Just days before his unexpected death, we spoke with Bernie Marsden for what was, sadly, to be the final time.
In this poignant interview, he told us the personal story behind the guitars he chose to put up for sale with ATB Guitars – and the one that, at the last, he could not.
Vintage guitars are obviously an incredibly important part of your life and you built your collection over several decades. Why sell them now?
“Well, I’ve got to the stage where I’ve known for probably 20 years or more that these are all going to be sold at some point. You get to reach 60 and then suddenly you’re 65 and then you’re 70 and then you’re more… and you think, ‘It’s about time these went.’
“I don’t want to leave them posthumously for my family to deal with. That may sound a bit morbid, but when you look at [lots for sale in guitar auction catalogues] it’s always: ‘from the estate of so and so…’ and it’s sad. So this way [by selling my collection now, through a store] I can see how they do and maybe who’s bought them. So it’s that.
“And when I took some of those guitars out of their cases, I hadn’t seen them in 30 years. So you think, ‘Well, if you haven’t seen a guitar in 30 years, you don’t really need them.’ I certainly didn’t play them all – I very rarely played the Goldtop. Which is a shame because it is a great guitar.”
People tend to get put off by wrap-under bridges, but we found that the Goldtop was really playable…
“I think people get it into their head that ‘you can’t play this’. They’re perfectly fine, you just have to get on with it. ‘Oh, you can’t palm-mute’… Well, then, don’t buy that guitar.”
Moving on to the 1961 Custom Telecaster, that guitar was a bit of a workhorse for you, we understand.
“Yeah, I played it quite a bit, especially in the studio, and I used it with Robert Plant and a few other people. It was [one of those guitars where you] just fling it in the car when you go to the gig kind of thing – I didn’t know it was quite as collectible as it was because you had the green [scratch]plate and all the other business on it.
“I bought it in America, I think, and it was the best Telecaster in the shop. I said, ‘Why are you selling this?’ and the guy said, ‘That’s exactly what I’m thinking.’ So that was that: I bought it and put it in my suitcase with the neck off – and then took the empty [guitar case] back full of LPs!”
The incredible Gibson 1950 ES-5, built a decade earlier than the Tele, is no less stunning.
“Isn’t that great?”
Mike Long of ATB said you’d originally bought it because T-Bone Walker used to play one. Is that correct?
“Well, it was, really. I mean, I listened to a lot of T-Bone Walker when I was a kid, and to suddenly have one of those guitars in your arms was really special. He was the guy who Chuck Berry listened to and, you know, he was the guy that was doing stuff. Especially when you see those films where he’s playing the guitar horizontally. It was like, ‘How is he doing this?’ And he was a great player.
“He was one of the first guys who hooked onto the ‘dun-da-dun-da’ [imitates a loping riff over a shuffle] thing. I mean, Chuck did it, but he got it from a guy in Louis Jordan’s band. I’ve got a feeling that’s maybe where T-Bone got it from as well because those recordings are all earlier. Great player.”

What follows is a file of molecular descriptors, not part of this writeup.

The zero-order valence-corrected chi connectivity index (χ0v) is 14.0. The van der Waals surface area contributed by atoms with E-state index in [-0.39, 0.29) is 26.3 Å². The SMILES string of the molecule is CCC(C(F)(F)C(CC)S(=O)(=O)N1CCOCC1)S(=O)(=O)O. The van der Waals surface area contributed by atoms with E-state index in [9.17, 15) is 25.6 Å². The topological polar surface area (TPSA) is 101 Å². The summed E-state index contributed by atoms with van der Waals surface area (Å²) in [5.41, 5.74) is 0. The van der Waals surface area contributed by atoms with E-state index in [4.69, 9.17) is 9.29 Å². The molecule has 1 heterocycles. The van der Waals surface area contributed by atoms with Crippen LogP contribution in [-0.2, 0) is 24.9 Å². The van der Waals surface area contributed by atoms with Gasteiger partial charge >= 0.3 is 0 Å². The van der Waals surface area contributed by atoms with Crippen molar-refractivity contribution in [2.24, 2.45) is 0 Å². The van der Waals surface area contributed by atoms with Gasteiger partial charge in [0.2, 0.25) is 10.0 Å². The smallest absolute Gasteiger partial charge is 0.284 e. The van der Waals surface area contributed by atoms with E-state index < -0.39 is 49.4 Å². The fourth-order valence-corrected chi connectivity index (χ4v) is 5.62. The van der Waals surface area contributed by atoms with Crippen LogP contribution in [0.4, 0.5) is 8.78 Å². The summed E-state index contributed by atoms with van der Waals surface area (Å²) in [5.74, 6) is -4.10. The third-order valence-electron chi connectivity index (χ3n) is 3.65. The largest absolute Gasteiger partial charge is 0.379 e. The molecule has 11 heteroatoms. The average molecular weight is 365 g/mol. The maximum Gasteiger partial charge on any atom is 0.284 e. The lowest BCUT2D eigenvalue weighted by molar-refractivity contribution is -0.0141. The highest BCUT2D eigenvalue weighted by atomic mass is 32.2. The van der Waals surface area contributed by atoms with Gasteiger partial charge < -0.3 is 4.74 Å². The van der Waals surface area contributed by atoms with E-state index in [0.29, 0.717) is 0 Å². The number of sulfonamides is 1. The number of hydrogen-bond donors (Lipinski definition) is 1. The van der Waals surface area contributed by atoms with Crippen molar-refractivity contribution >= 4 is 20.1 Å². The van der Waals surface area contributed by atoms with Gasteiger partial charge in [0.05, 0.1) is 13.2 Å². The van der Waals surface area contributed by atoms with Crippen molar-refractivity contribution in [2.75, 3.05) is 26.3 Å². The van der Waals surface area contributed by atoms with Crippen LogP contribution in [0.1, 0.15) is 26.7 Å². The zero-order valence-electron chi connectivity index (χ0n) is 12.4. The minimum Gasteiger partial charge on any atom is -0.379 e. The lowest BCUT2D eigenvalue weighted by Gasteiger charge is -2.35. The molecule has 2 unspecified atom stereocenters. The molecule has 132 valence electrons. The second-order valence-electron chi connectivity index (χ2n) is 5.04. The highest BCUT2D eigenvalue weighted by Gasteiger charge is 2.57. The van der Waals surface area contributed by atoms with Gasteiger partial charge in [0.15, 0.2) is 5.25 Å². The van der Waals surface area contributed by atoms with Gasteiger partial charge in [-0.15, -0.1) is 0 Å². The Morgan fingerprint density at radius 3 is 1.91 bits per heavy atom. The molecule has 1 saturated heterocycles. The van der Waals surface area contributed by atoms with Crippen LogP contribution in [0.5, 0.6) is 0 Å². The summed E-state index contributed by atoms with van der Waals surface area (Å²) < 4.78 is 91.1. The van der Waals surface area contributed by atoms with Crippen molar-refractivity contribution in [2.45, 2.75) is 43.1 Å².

It’s obviously not an inexpensive guitar, but compared with a ’Burst, the level of craftsmanship and heritage embodied by that ES-5 makes it seem good value.
“That’s why I started to buy all those guitars 20 years ago – because I thought they were so underpriced. I thought, ‘They’re gonna make constant money per month,’ and that’s really how it’s turned out. Better than any bank account, that’s for sure.
“I did use it in the studio, which I was pleased about – and there’s not many of them.”
We enjoyed checking out your 1966 Gibson EDS-1275 – Mike Long of ATB said you had a bit of a thing for doublenecks.
“Well, the first doubleneck that I had was an Ibanez [Artist 2640]. That was in the 70s when I was with Babe Ruth because one of the great hippy tracks of Babe Ruth was [originally recorded on] a 12-string. I said, ‘Well, I don’t want to buy a [dedicated] 12‑string, so I’ll get a twin-neck.’ And it was actually cheaper than a straight 12-string at the time. You couldn’t get many 12-strings in the ’70s, they were all very expensive.
“So I ended up getting that doubleneck and pretending I was Jimmy Page for a year. After that, I got the deal with Gibson and that’s when they gave me the Whitesnake one. But, yeah, I’ve always had a bit of a fascination for doublenecks. That’s why those two are in the sale now – that Ibanez is a thing of beauty.”
We’d be remiss if we didn’t ask about your most famous guitar in the collection, the 1959 Les Paul Standard better known as The Beast. It was briefly part of the sale, but then it was withdrawn. Why did you make that decision?
“Mike asked me if it was for sale and I said to him, ‘Well, it’s been for sale ever since I bought it.’ All guitars are for sale, really. But the outcry once it went public was incredible. I had a word with my girls here, the family, and they just said, ‘Dad, we think this guitar is so much part of you and your career. And do you need the money?’
“And I just thought, ‘Well, not really…’ So why sell it? I thought that was pretty good advice. So I said, ‘Well, I’m selling it because I’m selling the other guitars,’ and they all said, ‘That’s no reason to sell this one.’ So I withdrew it and the relief was remarkable.”